PITTSBURGH — The City of Pittsburgh and Pittsburgh Police had a somber tone to Easter Sunday, as they took to social media to remember three police officers who were killed in the line of duty -- 12 years ago today.
On April 4, 2009, three Pittsburgh Bureau of Police officers were killed in the line of duty.— Pittsburgh Police (@PghPolice) April 4, 2021
Officers Eric Kelly, Stephen Mayhle and Paul Sciullo answered a call without question or hesitation and ended up making the ultimate sacrifice that day.
Lest we forget. pic.twitter.com/brSQb0lNZA
City leaders usually take part in a memorial service each year to honor the officers, but COVD-19 combined with the holiday prompted just a brief acknowledgement of what happened on that day.
Background on the incident:
On the morning of April 4, 2009, a heavily armed Stanton Heights man ambushed Officers Paul Sciullo II and Stephen Mayhle, who were responding to a domestic violence call at his mother’s home, killing both of them.
Officer Eric Kelly, a Stanton Heights resident on his way home after finishing his shift, heard the distress call and responded to the scene, where he was shot and killed attempting to rescue Sciullo and Mayhle.
Loved ones, police officers and supporters of the three fallen officers gathered at Thursday’s memorial, during which blue carnations were laid on memorials for the men. Bouquets were given to the officers’ family members.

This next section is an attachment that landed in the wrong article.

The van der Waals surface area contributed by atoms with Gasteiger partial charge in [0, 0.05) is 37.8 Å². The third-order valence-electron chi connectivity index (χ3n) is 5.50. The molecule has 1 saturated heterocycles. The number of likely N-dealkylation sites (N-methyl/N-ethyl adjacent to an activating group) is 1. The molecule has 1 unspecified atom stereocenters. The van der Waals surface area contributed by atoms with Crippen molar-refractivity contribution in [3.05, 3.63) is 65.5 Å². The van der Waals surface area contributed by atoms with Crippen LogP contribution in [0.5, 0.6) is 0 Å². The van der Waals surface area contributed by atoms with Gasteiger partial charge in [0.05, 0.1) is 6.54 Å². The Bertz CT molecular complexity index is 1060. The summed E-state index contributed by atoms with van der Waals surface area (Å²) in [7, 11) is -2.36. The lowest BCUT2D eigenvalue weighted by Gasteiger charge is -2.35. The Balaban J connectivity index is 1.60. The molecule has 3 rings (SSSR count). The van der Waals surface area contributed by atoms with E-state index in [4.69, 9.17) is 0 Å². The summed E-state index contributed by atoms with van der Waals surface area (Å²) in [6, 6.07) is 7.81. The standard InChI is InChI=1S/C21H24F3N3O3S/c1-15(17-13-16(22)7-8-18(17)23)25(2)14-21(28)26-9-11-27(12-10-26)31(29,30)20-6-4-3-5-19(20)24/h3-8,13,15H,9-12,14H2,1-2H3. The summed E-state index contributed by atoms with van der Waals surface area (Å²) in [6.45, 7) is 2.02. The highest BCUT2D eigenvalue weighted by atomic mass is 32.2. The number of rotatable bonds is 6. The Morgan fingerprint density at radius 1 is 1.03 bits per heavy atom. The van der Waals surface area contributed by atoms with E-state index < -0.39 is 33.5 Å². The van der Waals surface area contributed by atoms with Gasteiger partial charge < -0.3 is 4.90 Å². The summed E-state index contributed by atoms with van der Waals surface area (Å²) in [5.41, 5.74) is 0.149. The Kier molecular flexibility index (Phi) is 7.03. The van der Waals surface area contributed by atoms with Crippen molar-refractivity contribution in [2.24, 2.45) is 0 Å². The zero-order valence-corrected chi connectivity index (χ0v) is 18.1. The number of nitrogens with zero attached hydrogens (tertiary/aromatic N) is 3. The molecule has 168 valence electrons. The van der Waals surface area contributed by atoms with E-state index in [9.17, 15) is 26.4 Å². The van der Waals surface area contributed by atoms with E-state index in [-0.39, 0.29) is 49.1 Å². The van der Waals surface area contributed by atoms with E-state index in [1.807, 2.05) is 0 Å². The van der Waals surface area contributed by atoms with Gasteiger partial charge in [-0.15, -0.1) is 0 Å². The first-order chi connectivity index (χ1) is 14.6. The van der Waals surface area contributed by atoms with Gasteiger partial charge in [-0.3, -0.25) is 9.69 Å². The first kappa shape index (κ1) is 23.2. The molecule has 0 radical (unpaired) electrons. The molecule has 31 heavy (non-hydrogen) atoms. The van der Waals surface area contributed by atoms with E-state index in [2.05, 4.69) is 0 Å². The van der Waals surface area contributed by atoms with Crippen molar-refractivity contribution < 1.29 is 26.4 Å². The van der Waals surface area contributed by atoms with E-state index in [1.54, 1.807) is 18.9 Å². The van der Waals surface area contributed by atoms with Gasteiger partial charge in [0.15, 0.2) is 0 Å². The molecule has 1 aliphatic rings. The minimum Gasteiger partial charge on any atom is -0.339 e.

“It’s always amazing, but just the fact that it’s been 10 years, it’s overwhelming because you relive that day all over again. But, other than that, I’m gratefully appreciative that they continue to honor all three officers,” Jene Meyers, Kelly’s niece, said.
Sciullo, Mayhle and Kelly were the first police officers killed in Pittsburgh in almost 20 years, and it was the deadliest day for law enforcement officers in the city’s history.
Three other officers responding to the scene, which became an hourslong standoff, were injured.
Richard Poplawski was convicted of murdering the officers and sentenced to death in 2011.
Sciullo, Mayhle and Kelley have been honored in several ways. Plaques in their memory sit at the Zone 5 police station. A Bloomfield park is named after Sciullo, a native of the neighborhood; a baseball field in Brookline is dedicated to Mayhle; and a field in Stanton Heights bears Kelly’s name.